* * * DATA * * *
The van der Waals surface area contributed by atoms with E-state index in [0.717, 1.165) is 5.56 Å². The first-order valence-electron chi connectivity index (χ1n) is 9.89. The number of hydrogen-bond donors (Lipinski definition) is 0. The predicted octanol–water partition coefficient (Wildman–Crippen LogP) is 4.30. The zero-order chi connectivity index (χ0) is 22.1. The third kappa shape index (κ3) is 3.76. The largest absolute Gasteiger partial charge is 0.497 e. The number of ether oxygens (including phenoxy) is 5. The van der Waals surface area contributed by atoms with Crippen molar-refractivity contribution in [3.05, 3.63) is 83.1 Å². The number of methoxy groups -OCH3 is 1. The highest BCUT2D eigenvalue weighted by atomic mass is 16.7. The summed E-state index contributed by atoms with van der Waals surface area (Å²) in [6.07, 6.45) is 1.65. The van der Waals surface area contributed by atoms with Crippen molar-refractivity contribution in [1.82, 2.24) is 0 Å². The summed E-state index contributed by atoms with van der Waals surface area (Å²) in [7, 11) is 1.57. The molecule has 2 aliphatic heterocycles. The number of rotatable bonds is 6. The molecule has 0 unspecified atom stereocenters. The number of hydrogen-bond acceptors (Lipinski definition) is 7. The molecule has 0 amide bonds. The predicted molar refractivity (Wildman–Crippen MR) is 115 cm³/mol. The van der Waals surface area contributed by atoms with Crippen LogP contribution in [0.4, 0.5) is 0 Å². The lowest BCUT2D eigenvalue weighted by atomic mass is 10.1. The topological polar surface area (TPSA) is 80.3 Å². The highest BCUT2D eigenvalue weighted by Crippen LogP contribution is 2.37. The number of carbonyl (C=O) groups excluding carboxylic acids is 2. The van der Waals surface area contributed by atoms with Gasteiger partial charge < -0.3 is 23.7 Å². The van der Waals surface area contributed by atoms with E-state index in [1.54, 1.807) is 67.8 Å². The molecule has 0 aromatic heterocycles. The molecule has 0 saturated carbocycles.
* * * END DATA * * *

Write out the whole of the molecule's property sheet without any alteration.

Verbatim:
The van der Waals surface area contributed by atoms with E-state index in [0.717, 1.165) is 5.56 Å². The first-order valence-electron chi connectivity index (χ1n) is 9.89. The number of hydrogen-bond donors (Lipinski definition) is 0. The predicted octanol–water partition coefficient (Wildman–Crippen LogP) is 4.30. The zero-order chi connectivity index (χ0) is 22.1. The third kappa shape index (κ3) is 3.76. The largest absolute Gasteiger partial charge is 0.497 e. The number of ether oxygens (including phenoxy) is 5. The van der Waals surface area contributed by atoms with Crippen molar-refractivity contribution in [3.05, 3.63) is 83.1 Å². The number of methoxy groups -OCH3 is 1. The highest BCUT2D eigenvalue weighted by atomic mass is 16.7. The summed E-state index contributed by atoms with van der Waals surface area (Å²) in [6.07, 6.45) is 1.65. The van der Waals surface area contributed by atoms with Crippen molar-refractivity contribution in [1.82, 2.24) is 0 Å². The summed E-state index contributed by atoms with van der Waals surface area (Å²) in [7, 11) is 1.57. The molecule has 2 aliphatic heterocycles. The number of rotatable bonds is 6. The molecule has 0 unspecified atom stereocenters. The number of hydrogen-bond acceptors (Lipinski definition) is 7. The molecule has 0 amide bonds. The predicted molar refractivity (Wildman–Crippen MR) is 115 cm³/mol. The van der Waals surface area contributed by atoms with Crippen LogP contribution in [0.4, 0.5) is 0 Å². The lowest BCUT2D eigenvalue weighted by atomic mass is 10.1. The topological polar surface area (TPSA) is 80.3 Å². The highest BCUT2D eigenvalue weighted by Crippen LogP contribution is 2.37. The number of carbonyl (C=O) groups excluding carboxylic acids is 2. The van der Waals surface area contributed by atoms with Gasteiger partial charge < -0.3 is 23.7 Å². The van der Waals surface area contributed by atoms with E-state index in [1.54, 1.807) is 67.8 Å². The molecule has 0 aromatic heterocycles. The molecule has 0 saturated carbocycles.